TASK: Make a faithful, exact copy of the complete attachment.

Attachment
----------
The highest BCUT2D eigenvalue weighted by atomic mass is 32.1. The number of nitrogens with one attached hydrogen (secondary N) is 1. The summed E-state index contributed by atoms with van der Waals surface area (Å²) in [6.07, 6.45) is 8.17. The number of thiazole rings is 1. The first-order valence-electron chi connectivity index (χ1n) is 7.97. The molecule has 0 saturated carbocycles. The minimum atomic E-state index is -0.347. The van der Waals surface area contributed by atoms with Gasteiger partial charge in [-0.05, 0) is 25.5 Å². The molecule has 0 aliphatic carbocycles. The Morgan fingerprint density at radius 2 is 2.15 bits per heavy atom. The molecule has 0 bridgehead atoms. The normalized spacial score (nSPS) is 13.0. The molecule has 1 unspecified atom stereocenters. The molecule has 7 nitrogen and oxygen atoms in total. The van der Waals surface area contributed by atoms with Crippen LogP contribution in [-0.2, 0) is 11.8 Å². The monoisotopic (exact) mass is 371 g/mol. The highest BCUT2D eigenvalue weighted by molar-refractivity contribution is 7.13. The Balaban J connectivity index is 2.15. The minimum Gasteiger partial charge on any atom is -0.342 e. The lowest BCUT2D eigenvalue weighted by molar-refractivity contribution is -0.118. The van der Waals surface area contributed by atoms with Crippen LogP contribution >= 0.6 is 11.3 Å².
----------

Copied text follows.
The highest BCUT2D eigenvalue weighted by atomic mass is 32.1. The number of nitrogens with one attached hydrogen (secondary N) is 1. The summed E-state index contributed by atoms with van der Waals surface area (Å²) in [6.07, 6.45) is 8.17. The number of thiazole rings is 1. The first-order valence-electron chi connectivity index (χ1n) is 7.97. The molecule has 0 saturated carbocycles. The minimum atomic E-state index is -0.347. The van der Waals surface area contributed by atoms with Gasteiger partial charge in [-0.05, 0) is 25.5 Å². The molecule has 0 aliphatic carbocycles. The Morgan fingerprint density at radius 2 is 2.15 bits per heavy atom. The molecule has 0 bridgehead atoms. The normalized spacial score (nSPS) is 13.0. The molecule has 1 unspecified atom stereocenters. The molecule has 7 nitrogen and oxygen atoms in total. The van der Waals surface area contributed by atoms with Crippen LogP contribution in [-0.2, 0) is 11.8 Å². The monoisotopic (exact) mass is 371 g/mol. The highest BCUT2D eigenvalue weighted by molar-refractivity contribution is 7.13. The Balaban J connectivity index is 2.15. The minimum Gasteiger partial charge on any atom is -0.342 e. The lowest BCUT2D eigenvalue weighted by molar-refractivity contribution is -0.118. The van der Waals surface area contributed by atoms with Crippen LogP contribution >= 0.6 is 11.3 Å².